Ethicists of a new era
Since early last year, the European Union has been preparing regulations designed to keep consumers safe from the undesirable actions of AI. The new laws (which may take effect this year), are intended to create rules to protect people harmed by devices that rely exclusively on algorithms. The new legislation will also regulate how our personal data may be made available to machines. And, by the way, this development will create demand for new competencies and new jobs. People will be tasked with monitoring chatbot-generated content and robot performance. New ethicists will thus check applications and machines for possible legal complications. They are likely to be in high demand in telecommunications and automated customer support. Even today, ethicists are being hired by Google (a special DeepMind Ethics and Society unit has been set up in London to address a wide range of ethical issues associated with AI). Ethicists will be needed by all companies that rely on robots, bots or virtual assistants to make their products or render their services.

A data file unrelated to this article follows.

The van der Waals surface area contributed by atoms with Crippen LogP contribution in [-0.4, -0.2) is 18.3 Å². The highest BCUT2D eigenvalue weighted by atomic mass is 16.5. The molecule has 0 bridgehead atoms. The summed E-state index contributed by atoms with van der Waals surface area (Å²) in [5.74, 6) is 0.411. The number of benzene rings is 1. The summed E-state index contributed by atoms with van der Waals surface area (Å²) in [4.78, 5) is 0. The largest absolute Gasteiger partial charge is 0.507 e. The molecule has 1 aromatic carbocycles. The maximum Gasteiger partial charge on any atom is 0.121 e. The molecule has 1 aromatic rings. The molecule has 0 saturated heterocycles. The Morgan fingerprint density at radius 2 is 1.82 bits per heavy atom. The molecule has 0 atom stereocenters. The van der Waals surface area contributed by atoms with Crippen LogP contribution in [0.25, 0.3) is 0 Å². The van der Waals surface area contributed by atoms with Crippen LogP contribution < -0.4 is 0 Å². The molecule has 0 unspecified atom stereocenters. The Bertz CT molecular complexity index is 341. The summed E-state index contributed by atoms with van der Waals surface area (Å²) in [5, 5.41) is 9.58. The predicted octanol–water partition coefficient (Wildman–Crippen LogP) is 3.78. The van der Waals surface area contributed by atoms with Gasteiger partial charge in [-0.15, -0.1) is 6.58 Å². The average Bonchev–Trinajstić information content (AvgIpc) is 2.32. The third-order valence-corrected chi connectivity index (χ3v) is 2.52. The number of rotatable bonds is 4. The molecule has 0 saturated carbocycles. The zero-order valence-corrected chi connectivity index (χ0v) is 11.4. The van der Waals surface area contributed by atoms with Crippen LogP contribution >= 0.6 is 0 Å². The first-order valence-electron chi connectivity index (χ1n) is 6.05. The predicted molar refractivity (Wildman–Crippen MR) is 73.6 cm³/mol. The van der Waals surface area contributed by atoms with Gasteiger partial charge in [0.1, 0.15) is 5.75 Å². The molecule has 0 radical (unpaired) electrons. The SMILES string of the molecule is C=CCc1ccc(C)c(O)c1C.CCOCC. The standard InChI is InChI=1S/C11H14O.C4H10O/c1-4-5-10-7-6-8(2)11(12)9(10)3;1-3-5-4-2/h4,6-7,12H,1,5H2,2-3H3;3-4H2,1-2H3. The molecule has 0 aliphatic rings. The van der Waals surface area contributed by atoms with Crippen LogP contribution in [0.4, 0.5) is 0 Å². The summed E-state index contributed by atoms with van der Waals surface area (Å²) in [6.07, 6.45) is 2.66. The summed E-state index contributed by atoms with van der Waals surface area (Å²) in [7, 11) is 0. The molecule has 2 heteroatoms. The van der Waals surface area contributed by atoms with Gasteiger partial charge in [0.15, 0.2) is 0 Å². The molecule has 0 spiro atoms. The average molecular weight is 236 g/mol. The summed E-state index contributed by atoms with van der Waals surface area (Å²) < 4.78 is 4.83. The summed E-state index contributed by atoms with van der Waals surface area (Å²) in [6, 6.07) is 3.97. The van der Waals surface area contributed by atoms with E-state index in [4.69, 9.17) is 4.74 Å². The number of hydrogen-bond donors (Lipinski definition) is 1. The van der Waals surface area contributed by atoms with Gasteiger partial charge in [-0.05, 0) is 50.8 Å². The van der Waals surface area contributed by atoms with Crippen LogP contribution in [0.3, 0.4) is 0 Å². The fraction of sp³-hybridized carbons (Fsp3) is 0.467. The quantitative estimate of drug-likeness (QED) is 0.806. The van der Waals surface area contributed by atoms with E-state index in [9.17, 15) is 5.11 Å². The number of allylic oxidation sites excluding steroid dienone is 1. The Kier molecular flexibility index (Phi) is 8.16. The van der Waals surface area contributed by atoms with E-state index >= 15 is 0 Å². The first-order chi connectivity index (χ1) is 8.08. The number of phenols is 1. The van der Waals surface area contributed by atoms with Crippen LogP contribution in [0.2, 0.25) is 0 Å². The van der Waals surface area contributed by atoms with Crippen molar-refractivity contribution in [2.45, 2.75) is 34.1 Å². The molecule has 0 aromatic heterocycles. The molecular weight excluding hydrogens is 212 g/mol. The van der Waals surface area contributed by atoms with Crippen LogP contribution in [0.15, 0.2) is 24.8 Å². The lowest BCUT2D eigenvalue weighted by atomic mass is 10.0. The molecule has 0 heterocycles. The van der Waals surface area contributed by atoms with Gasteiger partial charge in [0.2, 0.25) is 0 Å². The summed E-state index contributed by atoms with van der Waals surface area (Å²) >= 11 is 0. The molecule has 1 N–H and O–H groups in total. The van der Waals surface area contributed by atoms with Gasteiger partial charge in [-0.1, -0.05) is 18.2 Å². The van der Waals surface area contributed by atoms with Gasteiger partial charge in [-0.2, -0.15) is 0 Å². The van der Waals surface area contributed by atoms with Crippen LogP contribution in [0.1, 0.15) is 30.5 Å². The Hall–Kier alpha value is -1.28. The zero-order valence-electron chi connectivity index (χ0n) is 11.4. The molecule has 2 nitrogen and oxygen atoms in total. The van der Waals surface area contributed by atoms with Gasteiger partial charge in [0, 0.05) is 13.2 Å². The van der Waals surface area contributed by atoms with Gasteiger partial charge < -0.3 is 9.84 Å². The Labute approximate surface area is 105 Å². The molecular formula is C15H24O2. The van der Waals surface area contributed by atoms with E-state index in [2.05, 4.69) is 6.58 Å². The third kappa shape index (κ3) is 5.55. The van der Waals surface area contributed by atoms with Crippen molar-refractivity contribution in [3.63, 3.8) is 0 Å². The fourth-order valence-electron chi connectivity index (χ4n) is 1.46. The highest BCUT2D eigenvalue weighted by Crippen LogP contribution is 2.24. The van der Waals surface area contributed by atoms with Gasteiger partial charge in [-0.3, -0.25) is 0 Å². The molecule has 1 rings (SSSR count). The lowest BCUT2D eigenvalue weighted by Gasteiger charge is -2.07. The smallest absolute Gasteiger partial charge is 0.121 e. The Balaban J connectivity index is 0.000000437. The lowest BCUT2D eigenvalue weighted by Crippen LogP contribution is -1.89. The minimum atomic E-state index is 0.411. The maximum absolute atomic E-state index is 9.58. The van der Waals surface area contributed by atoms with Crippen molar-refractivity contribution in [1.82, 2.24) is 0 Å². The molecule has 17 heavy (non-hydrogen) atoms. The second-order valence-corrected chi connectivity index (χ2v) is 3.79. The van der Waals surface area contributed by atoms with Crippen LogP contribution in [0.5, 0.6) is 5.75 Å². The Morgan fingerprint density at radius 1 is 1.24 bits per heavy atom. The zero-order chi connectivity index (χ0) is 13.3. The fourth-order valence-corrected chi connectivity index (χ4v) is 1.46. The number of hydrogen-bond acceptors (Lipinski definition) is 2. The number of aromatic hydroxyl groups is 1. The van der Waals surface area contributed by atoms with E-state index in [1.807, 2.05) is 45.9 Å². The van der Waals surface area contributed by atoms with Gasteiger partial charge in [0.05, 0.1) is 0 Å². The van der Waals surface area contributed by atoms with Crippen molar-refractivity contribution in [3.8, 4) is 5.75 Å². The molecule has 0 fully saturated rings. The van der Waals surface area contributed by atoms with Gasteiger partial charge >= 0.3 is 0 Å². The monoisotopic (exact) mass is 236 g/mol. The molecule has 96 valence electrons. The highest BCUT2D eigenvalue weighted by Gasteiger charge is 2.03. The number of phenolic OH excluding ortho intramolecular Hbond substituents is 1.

Feeding the machines
All artificial intelligence relies on processing massive amounts of data. Those data need to be delivered to the machines. Facial-recognition devices, for instance, rely on large collections of photographs. One future job will involve gathering data and feeding them to machines and other devices that require large and varied data sets. The demand for data feeders may give rise to a whole new industry that will create jobs in great numbers.
Picture 3: Artificial Intelligence and automation will create demand for new jobs. Source: McKinsey analysis
Technology changes everything
While I have only offered a few examples, I am confident there is going to be no limit to the demand for new specialists.
The voyage toward artificial intelligence is complex. To say that the automation of business processes will inevitably disrupt public order is to argue the obvious, but that’s only half the story. Clearly, claiming that for every job lost to a robot three will be gained ignores the fact that those three will not be suitable for all the workers displaced. What is certain, however, is that AI will create opportunities for millions of people, liberating them from rote work, motivating them to acquire new knowledge, inspiring them to take on new intellectual challenges and enabling them to learn new things. A new technology that helps advance evolution is neither good nor evil; the potential for both is always there. Which way it goes is up to us.
Picture 4: Recently published reports key findings on the impact of automation and artificial intelligence on the jobs market. Source: individual reports